When I offered to take her, she was a little reluctant since she hadn't read anything by the authors speaking that day. She invited several friends and they were all busy. It turned into a mommy/daughter outing.
We were both very impressed with the keynote, Laurie Halse Anderson. Of course I had read her book Speak and loved it. She shared some pictures and personal struggles that led her to be a reader and writer. Anderson talked about her challenging teen years and the chaos she endured due to her father's PTSD and alcoholism. Throughout that experience, the school library was her sanctuary. She was witty, relatable and a great opening speaker.
Each panel was opened up to questions from the audience. It was interesting to hear how the authors got inspiration for their stories, fought writer's block and fulfilled their lifelong dreams of writing for a living. Pretty much all of the sessions gave the audience the same message and encouraged student writers to just keep writing.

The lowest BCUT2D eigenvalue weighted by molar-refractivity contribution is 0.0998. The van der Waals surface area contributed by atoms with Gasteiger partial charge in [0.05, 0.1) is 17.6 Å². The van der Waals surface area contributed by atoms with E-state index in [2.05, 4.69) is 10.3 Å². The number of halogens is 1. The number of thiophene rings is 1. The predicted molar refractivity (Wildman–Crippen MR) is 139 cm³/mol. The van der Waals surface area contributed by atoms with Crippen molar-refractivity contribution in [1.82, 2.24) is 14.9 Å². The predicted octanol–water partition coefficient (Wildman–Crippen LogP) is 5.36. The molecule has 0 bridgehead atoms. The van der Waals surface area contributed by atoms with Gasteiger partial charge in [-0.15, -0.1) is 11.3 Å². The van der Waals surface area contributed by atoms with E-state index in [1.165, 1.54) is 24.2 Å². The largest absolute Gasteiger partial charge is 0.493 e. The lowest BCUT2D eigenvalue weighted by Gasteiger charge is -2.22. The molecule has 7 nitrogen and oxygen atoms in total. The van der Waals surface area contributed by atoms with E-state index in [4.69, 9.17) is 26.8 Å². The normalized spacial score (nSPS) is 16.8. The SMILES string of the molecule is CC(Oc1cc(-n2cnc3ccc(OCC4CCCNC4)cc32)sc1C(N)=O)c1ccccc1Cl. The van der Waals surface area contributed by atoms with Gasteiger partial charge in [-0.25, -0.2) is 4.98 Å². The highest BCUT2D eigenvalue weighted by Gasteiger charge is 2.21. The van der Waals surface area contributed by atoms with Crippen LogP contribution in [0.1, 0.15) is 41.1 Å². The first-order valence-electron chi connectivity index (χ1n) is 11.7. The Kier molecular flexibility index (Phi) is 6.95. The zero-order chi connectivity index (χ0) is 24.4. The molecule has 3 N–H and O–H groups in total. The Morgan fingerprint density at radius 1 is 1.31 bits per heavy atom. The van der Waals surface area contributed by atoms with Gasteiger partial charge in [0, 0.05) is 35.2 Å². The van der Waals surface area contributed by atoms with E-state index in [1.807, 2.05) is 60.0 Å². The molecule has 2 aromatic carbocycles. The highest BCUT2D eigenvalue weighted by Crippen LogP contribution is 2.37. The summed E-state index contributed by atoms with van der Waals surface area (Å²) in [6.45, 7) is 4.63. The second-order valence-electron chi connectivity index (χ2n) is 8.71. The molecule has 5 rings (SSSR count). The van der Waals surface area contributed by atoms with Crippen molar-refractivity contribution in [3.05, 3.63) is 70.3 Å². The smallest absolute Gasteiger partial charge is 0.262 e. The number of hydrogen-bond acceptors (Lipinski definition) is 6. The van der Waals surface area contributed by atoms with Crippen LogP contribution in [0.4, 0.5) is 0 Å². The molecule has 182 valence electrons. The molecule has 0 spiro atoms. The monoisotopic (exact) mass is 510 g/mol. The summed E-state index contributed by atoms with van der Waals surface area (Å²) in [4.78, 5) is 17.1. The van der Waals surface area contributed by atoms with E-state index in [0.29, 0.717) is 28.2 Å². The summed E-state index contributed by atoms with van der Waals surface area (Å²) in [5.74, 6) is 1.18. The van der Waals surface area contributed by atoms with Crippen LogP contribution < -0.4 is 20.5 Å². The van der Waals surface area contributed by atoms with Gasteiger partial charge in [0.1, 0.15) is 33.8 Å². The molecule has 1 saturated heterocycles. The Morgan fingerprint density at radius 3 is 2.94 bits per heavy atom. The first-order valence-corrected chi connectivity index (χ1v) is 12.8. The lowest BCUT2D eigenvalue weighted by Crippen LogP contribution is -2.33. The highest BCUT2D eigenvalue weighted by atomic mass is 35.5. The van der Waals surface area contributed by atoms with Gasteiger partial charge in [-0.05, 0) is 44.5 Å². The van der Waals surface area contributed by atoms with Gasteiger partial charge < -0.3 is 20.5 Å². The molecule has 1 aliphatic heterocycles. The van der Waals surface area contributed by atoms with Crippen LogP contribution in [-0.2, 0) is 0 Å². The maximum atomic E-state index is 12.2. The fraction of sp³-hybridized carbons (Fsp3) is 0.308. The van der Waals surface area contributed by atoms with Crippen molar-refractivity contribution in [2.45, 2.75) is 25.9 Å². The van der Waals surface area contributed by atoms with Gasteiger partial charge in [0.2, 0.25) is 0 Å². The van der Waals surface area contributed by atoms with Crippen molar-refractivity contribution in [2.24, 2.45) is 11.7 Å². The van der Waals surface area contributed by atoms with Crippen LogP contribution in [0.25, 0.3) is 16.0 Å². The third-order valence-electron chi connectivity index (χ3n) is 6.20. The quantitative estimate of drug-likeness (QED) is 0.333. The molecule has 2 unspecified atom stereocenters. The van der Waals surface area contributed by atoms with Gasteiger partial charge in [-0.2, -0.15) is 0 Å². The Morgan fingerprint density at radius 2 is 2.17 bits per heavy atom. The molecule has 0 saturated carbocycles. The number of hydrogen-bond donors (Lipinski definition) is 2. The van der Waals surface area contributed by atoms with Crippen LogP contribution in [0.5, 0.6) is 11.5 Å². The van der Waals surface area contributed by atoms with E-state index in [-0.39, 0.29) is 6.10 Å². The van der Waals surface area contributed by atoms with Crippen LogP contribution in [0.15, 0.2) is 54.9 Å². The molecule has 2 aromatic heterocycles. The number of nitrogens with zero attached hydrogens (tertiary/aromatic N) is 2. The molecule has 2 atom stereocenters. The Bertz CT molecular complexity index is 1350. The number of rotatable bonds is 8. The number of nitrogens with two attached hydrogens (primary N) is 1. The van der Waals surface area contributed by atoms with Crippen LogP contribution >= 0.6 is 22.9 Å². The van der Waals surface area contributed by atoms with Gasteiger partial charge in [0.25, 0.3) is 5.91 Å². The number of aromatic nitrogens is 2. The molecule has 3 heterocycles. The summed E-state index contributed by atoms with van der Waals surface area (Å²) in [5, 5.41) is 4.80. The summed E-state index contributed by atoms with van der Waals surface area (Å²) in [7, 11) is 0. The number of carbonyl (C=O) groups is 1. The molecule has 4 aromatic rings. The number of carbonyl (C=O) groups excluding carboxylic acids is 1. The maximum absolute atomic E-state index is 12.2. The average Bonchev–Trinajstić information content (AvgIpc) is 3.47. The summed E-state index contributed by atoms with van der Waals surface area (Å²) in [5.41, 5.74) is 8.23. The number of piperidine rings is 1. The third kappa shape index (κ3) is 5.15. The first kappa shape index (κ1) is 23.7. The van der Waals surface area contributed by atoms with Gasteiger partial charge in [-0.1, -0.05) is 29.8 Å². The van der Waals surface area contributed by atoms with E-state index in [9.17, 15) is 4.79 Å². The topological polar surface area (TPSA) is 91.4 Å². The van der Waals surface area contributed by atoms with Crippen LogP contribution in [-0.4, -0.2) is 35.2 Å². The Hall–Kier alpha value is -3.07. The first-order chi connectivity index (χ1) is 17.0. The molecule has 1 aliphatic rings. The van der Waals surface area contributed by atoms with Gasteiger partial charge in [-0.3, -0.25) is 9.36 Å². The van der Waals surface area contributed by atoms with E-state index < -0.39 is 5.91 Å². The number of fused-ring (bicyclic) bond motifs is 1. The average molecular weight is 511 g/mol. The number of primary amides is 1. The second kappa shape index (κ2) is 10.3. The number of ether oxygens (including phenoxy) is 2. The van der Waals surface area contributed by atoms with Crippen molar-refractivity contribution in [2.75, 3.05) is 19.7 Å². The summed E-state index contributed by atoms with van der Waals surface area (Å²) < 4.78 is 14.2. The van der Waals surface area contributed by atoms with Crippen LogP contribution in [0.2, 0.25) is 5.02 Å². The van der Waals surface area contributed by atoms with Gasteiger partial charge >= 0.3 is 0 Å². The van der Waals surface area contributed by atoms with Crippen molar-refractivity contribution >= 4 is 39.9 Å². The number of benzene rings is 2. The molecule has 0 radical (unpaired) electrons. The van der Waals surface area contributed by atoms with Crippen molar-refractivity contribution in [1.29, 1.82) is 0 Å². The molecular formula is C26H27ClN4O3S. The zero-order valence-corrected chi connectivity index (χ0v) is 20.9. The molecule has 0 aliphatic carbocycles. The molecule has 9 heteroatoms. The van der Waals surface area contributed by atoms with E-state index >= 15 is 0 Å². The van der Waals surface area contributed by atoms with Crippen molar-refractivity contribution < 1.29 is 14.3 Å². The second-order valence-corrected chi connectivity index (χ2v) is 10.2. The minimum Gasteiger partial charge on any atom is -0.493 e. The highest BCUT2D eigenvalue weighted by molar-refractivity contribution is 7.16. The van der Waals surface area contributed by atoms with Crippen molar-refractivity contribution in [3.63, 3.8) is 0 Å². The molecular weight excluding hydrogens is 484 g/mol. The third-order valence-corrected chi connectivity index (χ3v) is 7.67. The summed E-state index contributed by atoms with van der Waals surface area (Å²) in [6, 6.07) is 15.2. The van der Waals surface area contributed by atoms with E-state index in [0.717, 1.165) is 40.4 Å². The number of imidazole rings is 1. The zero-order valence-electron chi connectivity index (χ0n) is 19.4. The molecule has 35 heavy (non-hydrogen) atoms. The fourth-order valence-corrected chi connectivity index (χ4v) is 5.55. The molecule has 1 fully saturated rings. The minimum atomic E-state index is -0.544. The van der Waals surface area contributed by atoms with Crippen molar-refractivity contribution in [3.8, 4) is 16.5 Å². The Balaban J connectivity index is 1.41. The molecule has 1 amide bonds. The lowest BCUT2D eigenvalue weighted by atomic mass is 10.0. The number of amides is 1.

I applaud events like this one for connecting students with authors. Even as an adult I always thought of authors as superhumans. It wasn't until I became a librarian and then wrote books myself that I realized that writers are just people following their dreams. For students who love reading, these guys are rockstars and inspirations. As educators, we should foster that connection as much as possible.
|All of the authors! (Don't miss Shannon Hale doing the splits in the front!)|